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写真 | 2021年 02月 9日 04:25 JST

Yazidis slain by Islamic State seven years ago finally buried in Iraq

Mourners carry remains of people from the minority Yazidi sect, who were killed by Islamic State militants, after they were exhumed from a mass grave, to re-bury them in Kojo, Iraq February 6, 2021. In August 2014, Islamic State fighters surrounded the village of Kojo in Sinjar district, northern Iraq, rounded up Yazidi residents and slaughtered several hundred of them.

REUTERS/Thaier al-Sudani

Mourners carry remains of people from the minority Yazidi sect, who were killed by Islamic State militants, afmore

Mourners carry remains of people from the minority Yazidi sect, who were killed by Islamic State militants, after they were exhumed from a mass grave, to re-bury them in Kojo, Iraq February 6, 2021. In August 2014, Islamic State fighters surrounded the village of Kojo in Sinjar district, northern Iraq, rounded up Yazidi residents and slaughtered several hundred of them. REUTERS/Thaier al-Sudani
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Coffins with remains of people from the Yazidi minority who were killed by Islamic State militants, are seen during the funeral in Kojo, Iraq February 6, 2021. Nearly seven years later, 104 people whose bodies had been dumped by IS in mass graves have now been identified by DNA samples and reburied in their native village, which remains in ruins and uninhabited.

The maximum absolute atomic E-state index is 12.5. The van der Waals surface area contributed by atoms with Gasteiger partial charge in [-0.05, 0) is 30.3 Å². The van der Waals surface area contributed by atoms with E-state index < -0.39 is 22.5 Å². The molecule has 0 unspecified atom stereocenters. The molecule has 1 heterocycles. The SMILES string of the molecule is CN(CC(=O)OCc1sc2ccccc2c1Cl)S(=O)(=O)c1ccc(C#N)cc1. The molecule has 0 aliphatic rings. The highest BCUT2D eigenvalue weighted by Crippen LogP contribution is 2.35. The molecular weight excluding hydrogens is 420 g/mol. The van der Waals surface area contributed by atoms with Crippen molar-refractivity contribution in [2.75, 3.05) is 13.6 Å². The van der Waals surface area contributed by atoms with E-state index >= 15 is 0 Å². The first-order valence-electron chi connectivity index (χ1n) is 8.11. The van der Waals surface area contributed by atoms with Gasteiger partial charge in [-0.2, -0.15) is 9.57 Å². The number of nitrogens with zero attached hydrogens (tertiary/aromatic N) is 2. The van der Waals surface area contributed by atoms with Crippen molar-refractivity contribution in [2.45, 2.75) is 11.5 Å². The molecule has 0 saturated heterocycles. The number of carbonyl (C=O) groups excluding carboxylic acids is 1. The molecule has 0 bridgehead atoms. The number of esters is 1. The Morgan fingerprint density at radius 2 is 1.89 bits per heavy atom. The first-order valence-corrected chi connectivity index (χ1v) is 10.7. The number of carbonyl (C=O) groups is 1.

REUTERS/Thaier al-Sudani

Coffins with remains of people from the Yazidi minority who were killed by Islamic State militants, are seen dmore

Coffins with remains of people from the Yazidi minority who were killed by Islamic State militants, are seen during the funeral in Kojo, Iraq February 6, 2021. Nearly seven years later, 104 people whose bodies had been dumped by IS in mass graves have now been identified by DNA samples and reburied in their native village, which remains in ruins and uninhabited. REUTERS/Thaier al-Sudani